No matter how many pushups and crunches you do, no matter how many miles you run, you won’t reach your full athletic potential without proper nutrition. The age-old saying, “you are what you eat” rings true for anyone, but especially those seeking to improve or maintain peak physical performance. Coach Christopher David Muggler of Indian Trail, NC, is committed to helping athletes become the best they can be through comprehensive training and conditioning. It all starts, he says, in the kitchen.
“Nutrition is one aspect that can be easily overlooked when training for your respective sports, especially track and field,” Christopher David Muggler said. “To put it in perspective, you can polish your sports car and have it looking super clean and all but if you have rusted guts under the hood the performance suffers.”
Christopher Muggler is a lifelong athlete whose sports career includes achievements such as new recruit for High Point University Track and Field, transfer recruit for UNC Charlotte Track and Field, and state selection in high school track. Chris David Muggler was also an administration hire for SOAR Sports organization and has coached several community teams. On the track and on the sidelines, Chris Muggler has witnessed first-hand the numerous benefits of sports on the mind and body. Today, Chris seeks to educate others in best fitness practices to inspire and facilitate lifelong health.
Likening the body to a car, Christopher Muggler explained athletes can’t rely on natural talent and physique and conditioning exercises. Fuel is also required to get where you want to go. Although everybody is different, Chris Muggler said, the fundamentals remain the same. Even those with a high metabolism should be conscious of the types of calories they’re consuming.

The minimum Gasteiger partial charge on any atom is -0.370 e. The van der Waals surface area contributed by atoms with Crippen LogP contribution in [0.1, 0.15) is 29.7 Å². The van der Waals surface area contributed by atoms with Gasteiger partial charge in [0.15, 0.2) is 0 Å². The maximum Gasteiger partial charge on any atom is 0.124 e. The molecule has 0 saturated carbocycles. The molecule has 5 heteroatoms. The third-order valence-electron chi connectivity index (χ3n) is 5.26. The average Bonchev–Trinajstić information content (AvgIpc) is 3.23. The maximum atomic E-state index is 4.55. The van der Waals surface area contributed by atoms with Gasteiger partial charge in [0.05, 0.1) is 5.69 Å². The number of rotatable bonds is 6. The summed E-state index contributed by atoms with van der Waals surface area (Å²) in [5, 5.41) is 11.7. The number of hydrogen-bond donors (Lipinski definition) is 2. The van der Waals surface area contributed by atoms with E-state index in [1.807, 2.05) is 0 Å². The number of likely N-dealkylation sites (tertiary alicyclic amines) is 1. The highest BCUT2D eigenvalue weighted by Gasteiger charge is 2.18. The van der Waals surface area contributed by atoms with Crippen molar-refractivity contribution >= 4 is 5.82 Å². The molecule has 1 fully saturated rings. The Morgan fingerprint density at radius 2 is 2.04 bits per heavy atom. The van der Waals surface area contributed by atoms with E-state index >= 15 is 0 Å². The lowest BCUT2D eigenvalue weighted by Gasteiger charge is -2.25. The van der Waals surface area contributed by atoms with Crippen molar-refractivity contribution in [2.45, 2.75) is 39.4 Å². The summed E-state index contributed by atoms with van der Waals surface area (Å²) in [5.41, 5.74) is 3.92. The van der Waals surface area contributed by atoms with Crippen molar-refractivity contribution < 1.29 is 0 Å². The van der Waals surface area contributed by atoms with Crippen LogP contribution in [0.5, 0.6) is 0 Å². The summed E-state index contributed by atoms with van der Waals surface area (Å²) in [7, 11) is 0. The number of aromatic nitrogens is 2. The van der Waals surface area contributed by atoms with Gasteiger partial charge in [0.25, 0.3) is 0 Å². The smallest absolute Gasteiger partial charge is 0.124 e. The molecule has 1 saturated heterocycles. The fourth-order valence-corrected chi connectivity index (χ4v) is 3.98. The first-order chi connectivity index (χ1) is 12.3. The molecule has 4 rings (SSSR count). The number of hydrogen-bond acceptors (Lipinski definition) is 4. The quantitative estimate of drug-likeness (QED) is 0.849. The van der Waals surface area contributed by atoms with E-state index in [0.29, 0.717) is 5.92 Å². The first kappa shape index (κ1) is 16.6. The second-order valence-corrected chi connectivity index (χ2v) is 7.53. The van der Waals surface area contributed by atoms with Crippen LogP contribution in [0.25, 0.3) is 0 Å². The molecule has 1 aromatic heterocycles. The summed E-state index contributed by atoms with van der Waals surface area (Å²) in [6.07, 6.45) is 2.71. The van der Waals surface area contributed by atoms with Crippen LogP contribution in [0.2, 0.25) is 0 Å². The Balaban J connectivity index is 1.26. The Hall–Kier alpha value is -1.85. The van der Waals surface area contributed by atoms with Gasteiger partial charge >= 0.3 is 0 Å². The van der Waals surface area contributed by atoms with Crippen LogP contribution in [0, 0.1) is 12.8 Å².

Christopher David Muggler recalled being a Division 1 Track and Field athlete with an unusually high metabolism. Because Chris Muggler was thin with muscle tone and great run times, he didn’t think much about diet, except right before a race. If Chris David Muggler had done so, he says, he thinks he could have been better.
“That’s one of my only regrets I have as a college athlete. I ate what I wanted and told myself that calories were calories and I’d burn them off anyway. Pre-race conditions, I followed a relatively good routine in eating fast-burning carbs and low-sugar drinks/water, but the rest of the week is where those habits were not habitual,” Christopher Muggler said. “I liken my experience to cramming for exams. Days of procrastination go by and then the big test is tomorrow. Needless to say, I didn’t do as well as I could have. Habitual preparation is key to unlocking your true potential. If you are an athlete, do your research, talk to expert nutritionists, and become a student of your sport.”